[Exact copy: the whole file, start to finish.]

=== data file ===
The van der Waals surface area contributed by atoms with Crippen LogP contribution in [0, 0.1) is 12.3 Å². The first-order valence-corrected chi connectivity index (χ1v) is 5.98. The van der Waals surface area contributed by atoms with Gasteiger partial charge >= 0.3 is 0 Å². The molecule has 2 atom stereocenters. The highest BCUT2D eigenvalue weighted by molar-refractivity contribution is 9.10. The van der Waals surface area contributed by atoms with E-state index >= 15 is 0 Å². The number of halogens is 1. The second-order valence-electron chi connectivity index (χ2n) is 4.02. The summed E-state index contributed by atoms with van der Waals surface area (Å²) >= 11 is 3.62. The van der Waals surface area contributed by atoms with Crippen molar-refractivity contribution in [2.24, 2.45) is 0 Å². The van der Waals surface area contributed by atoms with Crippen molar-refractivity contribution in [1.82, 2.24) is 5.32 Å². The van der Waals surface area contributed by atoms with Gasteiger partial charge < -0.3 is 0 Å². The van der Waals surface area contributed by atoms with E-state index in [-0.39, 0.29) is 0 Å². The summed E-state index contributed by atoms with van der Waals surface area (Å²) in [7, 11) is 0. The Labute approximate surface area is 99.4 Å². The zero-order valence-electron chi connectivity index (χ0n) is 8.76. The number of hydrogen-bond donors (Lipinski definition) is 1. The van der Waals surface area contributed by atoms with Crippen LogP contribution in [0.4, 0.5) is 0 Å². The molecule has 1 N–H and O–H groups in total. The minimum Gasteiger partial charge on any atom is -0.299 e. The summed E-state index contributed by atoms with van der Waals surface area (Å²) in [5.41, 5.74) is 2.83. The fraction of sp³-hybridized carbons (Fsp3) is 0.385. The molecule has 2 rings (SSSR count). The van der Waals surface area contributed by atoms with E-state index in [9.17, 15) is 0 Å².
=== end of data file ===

The van der Waals surface area contributed by atoms with Crippen LogP contribution in [0, 0.1) is 12.3 Å². The first-order valence-corrected chi connectivity index (χ1v) is 5.98. The van der Waals surface area contributed by atoms with Gasteiger partial charge >= 0.3 is 0 Å². The molecule has 2 atom stereocenters. The highest BCUT2D eigenvalue weighted by molar-refractivity contribution is 9.10. The van der Waals surface area contributed by atoms with E-state index >= 15 is 0 Å². The number of halogens is 1. The second-order valence-electron chi connectivity index (χ2n) is 4.02. The summed E-state index contributed by atoms with van der Waals surface area (Å²) >= 11 is 3.62. The van der Waals surface area contributed by atoms with Crippen molar-refractivity contribution in [2.24, 2.45) is 0 Å². The van der Waals surface area contributed by atoms with Crippen molar-refractivity contribution in [1.82, 2.24) is 5.32 Å². The van der Waals surface area contributed by atoms with Gasteiger partial charge < -0.3 is 0 Å². The van der Waals surface area contributed by atoms with E-state index in [-0.39, 0.29) is 0 Å². The summed E-state index contributed by atoms with van der Waals surface area (Å²) in [7, 11) is 0. The Labute approximate surface area is 99.4 Å². The zero-order valence-electron chi connectivity index (χ0n) is 8.76. The number of hydrogen-bond donors (Lipinski definition) is 1. The van der Waals surface area contributed by atoms with Crippen LogP contribution in [0.4, 0.5) is 0 Å². The molecule has 1 N–H and O–H groups in total. The minimum Gasteiger partial charge on any atom is -0.299 e. The summed E-state index contributed by atoms with van der Waals surface area (Å²) in [5.41, 5.74) is 2.83. The fraction of sp³-hybridized carbons (Fsp3) is 0.385. The molecule has 2 rings (SSSR count). The van der Waals surface area contributed by atoms with E-state index in [9.17, 15) is 0 Å².